By Evan Brunell
White Sox manager Ozzie Guillen has been suspended two games for violating baseball's social media rules by tweeting his anger at being tossed from a game Wednesday. Guillen also tweeted that his rant was going to cost him money, but it costs him a lot more: two games as White Sox manager. That's a hefty price to pay, on top of being fined an undisclosed amount of money for both his specific comments and the Twitter usage. He will serve the suspension during the first two games of a four-game set against the Orioles, slated to start Friday night.
Suspending Guillen two games is rather harsh. Even a one-game suspension is odd, but new disciplinarian Joe Garagiola Jr. (who works under Joe Torre) is clearly sending a message: Stay off Twitter. MLB has a rule that social media (Twitter, Facebook, etc.) cannot be used from 30 minutes prior to the game to its conclusion. It doesn't seem to be a strict rule, as players tweet during the game, but when Guillen goes on the offensive after being ejected and blasts an umpire (a very sensitive subject in baseball, but really, there are plenty of terrible umpires who would have been fired long ago in another profession -- looking at you, Bob Davidson, and your screaming epithets), you can imagine how upset baseball was.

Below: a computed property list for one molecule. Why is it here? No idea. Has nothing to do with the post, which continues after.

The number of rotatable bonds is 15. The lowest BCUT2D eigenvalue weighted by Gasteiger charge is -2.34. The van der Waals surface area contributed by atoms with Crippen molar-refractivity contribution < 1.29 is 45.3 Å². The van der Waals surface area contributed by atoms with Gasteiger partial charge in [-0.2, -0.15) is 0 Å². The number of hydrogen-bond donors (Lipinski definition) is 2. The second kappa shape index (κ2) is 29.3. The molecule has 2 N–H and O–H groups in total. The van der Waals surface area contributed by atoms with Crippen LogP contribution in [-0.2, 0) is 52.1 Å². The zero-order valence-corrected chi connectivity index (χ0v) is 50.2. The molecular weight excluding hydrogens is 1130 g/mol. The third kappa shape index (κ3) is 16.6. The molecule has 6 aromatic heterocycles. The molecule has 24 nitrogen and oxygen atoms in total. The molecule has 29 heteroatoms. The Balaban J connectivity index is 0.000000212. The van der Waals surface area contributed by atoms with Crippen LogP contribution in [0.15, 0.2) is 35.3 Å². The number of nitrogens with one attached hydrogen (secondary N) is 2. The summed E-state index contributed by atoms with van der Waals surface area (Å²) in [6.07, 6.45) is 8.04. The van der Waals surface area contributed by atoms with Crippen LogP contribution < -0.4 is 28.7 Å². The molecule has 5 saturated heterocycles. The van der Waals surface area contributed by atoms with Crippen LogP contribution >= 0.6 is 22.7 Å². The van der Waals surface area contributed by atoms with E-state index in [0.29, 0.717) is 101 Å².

Guillen brought a lot on himself with this, though. He clearly knew he would be reprimanded for his actions, saying so publicly, but brushed off whatever punishment he would get. It's not surprising baseball came down hard, but will it really silence Guillen?
Probably. It's one thing to be fined; it's entirely another to be suspended for two games. That wouldn't fly for a player, and it won't fly for Guillen, especially when these same comments could have been said after the game and likely subject to only a fine. (Although at some point, baseball needs to ratchet up the punishment and send a message to Guillen that his comments in general have to stop.)
Of course, this is Ozzie Guillen we're talking about. Can anyone even silence him? Baseball is certainly trying.For more baseball news, rumors and analysis, follow @cbssportsmlb on Twitter or subscribe to the RSS feed.